Who is a victim of crime?

A victim is someone who has suffered harm or economic loss because of a crime.

Harm can be something that others can see or measure. For example, physical harm or a loss of your money or possessions. Harm can sometimes be difficult for others to see or measure. For example, emotional or psychological harm that impacts your mental health.

Am I still the victim of crime if:

1. A family member died as the result of a crime?

Yes. You are a victim of crime if your family member has died because of a crime.

2. The person who committed the crime is:

  • not identified
  • not brought to the courts, or
  • found not guilty at their trial?

Yes. You are still entitled to all of the rights explained on this website.

3. I don’t make a criminal complaint?

Yes. You are still a victim of crime:

  • if you don’t make a criminal complaint
  • if you decide you wish to withdraw your complaint
  • if the police or prosecution decide not to continue with your complaint at any point

What if a police officer committed a crime?

This website concentrates on how to make a complaint to the police when you are the victim of a crime. If you are the victim of a crime committed by a police officer, the procedure is similar and you have the same rights.

If a police officer commits a crime, you can complain to the Garda (or police) Ombudsman. To read more about the Garda Ombudsman see their website.

You can also report a crime committed by a police officer to the police, for example, if you are the victim of domestic abuse and the offender is a police officer. You can report this and the police will make sure that it is investigated. They will also take steps to make sure that you are protected from further abuse.

What if I was the victim of a hate crime?

A hate crime is a crime that was committed because of who you are. Hate crimes are message crimes, they deliver the message that members of entire communities are not safe or welcome in Ireland. If you were the victim of a hate crime you will get extra support.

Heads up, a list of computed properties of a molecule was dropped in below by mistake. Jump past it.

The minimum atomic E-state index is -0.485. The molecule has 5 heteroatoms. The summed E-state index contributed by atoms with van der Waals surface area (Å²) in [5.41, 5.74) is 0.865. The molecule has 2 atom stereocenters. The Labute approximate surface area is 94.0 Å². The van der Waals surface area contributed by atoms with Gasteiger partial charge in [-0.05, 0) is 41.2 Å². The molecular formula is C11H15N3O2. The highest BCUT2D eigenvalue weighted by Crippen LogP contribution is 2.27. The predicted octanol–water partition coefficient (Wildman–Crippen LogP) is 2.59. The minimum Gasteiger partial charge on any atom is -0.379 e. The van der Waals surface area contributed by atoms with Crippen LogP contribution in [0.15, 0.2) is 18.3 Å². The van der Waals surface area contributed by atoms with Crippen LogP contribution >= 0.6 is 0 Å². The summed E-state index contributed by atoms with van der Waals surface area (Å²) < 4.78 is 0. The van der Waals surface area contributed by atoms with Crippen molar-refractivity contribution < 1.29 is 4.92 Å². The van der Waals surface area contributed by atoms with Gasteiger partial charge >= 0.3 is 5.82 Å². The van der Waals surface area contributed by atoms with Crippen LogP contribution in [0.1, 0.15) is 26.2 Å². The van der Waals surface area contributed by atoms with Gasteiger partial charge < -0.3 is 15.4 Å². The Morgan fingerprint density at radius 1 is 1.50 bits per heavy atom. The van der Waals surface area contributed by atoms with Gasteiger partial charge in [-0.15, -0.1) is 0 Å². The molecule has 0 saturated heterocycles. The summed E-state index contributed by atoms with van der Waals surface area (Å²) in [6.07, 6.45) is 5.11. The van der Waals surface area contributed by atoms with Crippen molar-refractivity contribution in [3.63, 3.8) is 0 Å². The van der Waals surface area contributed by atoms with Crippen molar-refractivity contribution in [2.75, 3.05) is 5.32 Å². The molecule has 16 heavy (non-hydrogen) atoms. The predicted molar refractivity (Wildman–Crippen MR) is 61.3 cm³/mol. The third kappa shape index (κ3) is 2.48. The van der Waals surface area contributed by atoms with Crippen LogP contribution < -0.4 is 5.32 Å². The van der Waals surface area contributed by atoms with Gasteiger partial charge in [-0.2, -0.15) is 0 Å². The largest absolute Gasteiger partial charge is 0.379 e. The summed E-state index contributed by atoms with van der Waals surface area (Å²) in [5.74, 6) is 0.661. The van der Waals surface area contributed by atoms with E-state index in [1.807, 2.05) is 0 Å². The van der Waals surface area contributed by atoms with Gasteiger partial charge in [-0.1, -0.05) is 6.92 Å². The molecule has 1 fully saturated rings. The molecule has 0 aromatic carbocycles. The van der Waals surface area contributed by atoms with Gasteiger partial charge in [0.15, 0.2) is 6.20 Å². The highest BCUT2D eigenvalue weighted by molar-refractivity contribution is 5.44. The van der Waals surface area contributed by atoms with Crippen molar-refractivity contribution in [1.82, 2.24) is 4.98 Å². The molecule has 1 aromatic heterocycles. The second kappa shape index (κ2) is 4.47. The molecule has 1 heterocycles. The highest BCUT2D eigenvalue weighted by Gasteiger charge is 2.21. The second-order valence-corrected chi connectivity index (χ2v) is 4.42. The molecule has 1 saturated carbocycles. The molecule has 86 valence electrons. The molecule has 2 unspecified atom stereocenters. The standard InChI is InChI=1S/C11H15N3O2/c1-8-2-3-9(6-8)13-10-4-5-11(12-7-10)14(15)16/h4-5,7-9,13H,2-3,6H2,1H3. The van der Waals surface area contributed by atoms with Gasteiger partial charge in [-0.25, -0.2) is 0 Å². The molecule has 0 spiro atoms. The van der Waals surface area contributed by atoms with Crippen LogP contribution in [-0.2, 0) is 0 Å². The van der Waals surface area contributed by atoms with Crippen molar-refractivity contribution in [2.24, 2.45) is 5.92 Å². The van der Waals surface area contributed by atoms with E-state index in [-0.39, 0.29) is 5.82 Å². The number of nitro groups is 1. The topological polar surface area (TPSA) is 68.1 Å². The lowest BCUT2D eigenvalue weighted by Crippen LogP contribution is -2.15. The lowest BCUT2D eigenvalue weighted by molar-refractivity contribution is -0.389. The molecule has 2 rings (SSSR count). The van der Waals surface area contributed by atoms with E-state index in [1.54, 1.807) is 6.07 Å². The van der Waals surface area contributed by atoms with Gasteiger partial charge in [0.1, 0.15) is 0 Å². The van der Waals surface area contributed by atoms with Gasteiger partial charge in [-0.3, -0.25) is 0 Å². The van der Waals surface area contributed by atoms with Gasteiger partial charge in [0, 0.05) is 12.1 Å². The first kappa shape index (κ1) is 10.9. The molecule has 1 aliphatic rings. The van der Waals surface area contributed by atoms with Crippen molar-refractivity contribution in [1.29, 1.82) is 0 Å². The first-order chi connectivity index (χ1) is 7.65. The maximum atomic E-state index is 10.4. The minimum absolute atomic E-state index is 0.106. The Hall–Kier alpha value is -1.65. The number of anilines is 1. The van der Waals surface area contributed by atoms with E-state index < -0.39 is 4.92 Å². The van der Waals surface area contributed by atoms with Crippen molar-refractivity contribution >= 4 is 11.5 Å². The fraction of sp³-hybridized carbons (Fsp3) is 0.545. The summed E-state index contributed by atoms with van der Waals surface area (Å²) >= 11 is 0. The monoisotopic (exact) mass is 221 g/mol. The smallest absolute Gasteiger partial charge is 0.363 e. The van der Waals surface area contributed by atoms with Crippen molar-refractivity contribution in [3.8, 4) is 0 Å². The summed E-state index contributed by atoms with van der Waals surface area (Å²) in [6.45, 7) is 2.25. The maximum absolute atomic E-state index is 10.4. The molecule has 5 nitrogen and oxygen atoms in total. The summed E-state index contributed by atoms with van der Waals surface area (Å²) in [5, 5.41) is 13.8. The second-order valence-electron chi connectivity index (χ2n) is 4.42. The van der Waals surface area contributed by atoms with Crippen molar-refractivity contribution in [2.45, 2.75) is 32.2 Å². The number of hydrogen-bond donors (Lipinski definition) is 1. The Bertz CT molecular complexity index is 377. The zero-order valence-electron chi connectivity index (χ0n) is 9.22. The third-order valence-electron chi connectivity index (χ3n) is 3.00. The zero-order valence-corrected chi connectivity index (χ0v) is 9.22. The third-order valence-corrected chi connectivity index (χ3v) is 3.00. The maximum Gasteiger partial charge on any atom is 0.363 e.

When assessing if a victim needs special protection or special measures, the police must consider whether you were the victim of a hate crime. They must investigate whether the offence was committed with a bias or discriminatory motive, which may be related to your personal characteristics (the things that make you who you are, such as your nationality, race or sexual orientation). If the offence was motivated by these characteristics, it might have been a hate crime.

You might have been the victim of a hate crime if you think the crime was committed because of who are you, due to your:

(a) race,
(b) colour,
(c) nationality,
(d) religion,
(e) national or ethnic origin,
(f) descent,
(g) gender,
(h) sex characteristics,
(i) sexual orientation

Some crimes will be hate crimes if there was a bias motivation because of who you are such as an attack on you or your property. For other crimes the fact that the offending person was motivated by hate will be considered at the sentencing.

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